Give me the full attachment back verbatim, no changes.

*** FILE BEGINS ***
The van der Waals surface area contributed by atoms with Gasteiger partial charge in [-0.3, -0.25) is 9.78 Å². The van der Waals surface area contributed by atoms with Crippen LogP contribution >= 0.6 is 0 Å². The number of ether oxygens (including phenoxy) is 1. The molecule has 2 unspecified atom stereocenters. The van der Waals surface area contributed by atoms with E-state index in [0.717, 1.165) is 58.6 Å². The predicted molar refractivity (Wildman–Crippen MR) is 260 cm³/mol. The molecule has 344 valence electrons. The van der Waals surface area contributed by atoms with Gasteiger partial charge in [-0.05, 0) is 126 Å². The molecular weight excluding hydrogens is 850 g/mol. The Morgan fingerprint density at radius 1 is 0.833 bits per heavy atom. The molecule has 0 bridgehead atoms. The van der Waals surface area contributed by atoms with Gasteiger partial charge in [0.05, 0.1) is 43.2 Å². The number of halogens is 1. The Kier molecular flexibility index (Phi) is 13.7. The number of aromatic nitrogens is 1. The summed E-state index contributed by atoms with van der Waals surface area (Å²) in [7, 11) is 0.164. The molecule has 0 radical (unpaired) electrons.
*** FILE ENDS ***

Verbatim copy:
The van der Waals surface area contributed by atoms with Gasteiger partial charge in [-0.3, -0.25) is 9.78 Å². The van der Waals surface area contributed by atoms with Crippen LogP contribution >= 0.6 is 0 Å². The number of ether oxygens (including phenoxy) is 1. The molecule has 2 unspecified atom stereocenters. The van der Waals surface area contributed by atoms with E-state index in [0.717, 1.165) is 58.6 Å². The predicted molar refractivity (Wildman–Crippen MR) is 260 cm³/mol. The molecule has 344 valence electrons. The van der Waals surface area contributed by atoms with Gasteiger partial charge in [-0.05, 0) is 126 Å². The molecular weight excluding hydrogens is 850 g/mol. The Morgan fingerprint density at radius 1 is 0.833 bits per heavy atom. The molecule has 0 bridgehead atoms. The van der Waals surface area contributed by atoms with Gasteiger partial charge in [0.05, 0.1) is 43.2 Å². The number of halogens is 1. The Kier molecular flexibility index (Phi) is 13.7. The number of aromatic nitrogens is 1. The summed E-state index contributed by atoms with van der Waals surface area (Å²) in [7, 11) is 0.164. The molecule has 0 radical (unpaired) electrons.